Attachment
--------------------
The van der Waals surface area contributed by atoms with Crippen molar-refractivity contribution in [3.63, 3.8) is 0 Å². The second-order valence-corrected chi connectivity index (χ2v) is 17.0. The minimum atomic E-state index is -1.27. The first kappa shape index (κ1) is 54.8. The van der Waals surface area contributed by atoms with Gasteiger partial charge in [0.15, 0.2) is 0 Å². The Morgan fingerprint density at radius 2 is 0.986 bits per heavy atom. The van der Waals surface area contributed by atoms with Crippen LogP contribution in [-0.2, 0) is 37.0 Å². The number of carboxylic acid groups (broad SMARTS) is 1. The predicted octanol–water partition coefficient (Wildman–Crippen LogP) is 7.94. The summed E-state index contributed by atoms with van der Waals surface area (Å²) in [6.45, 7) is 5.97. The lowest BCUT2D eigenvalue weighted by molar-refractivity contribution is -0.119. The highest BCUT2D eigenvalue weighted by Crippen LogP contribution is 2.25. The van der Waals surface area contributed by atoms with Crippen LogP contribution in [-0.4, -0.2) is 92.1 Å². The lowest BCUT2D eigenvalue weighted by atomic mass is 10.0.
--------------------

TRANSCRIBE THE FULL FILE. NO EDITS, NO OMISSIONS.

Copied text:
The van der Waals surface area contributed by atoms with Crippen molar-refractivity contribution in [3.63, 3.8) is 0 Å². The second-order valence-corrected chi connectivity index (χ2v) is 17.0. The minimum atomic E-state index is -1.27. The first kappa shape index (κ1) is 54.8. The van der Waals surface area contributed by atoms with Gasteiger partial charge in [0.15, 0.2) is 0 Å². The Morgan fingerprint density at radius 2 is 0.986 bits per heavy atom. The van der Waals surface area contributed by atoms with Crippen LogP contribution in [-0.2, 0) is 37.0 Å². The number of carboxylic acid groups (broad SMARTS) is 1. The predicted octanol–water partition coefficient (Wildman–Crippen LogP) is 7.94. The summed E-state index contributed by atoms with van der Waals surface area (Å²) in [6.45, 7) is 5.97. The lowest BCUT2D eigenvalue weighted by molar-refractivity contribution is -0.119. The highest BCUT2D eigenvalue weighted by Crippen LogP contribution is 2.25. The van der Waals surface area contributed by atoms with Crippen LogP contribution in [-0.4, -0.2) is 92.1 Å². The lowest BCUT2D eigenvalue weighted by atomic mass is 10.0.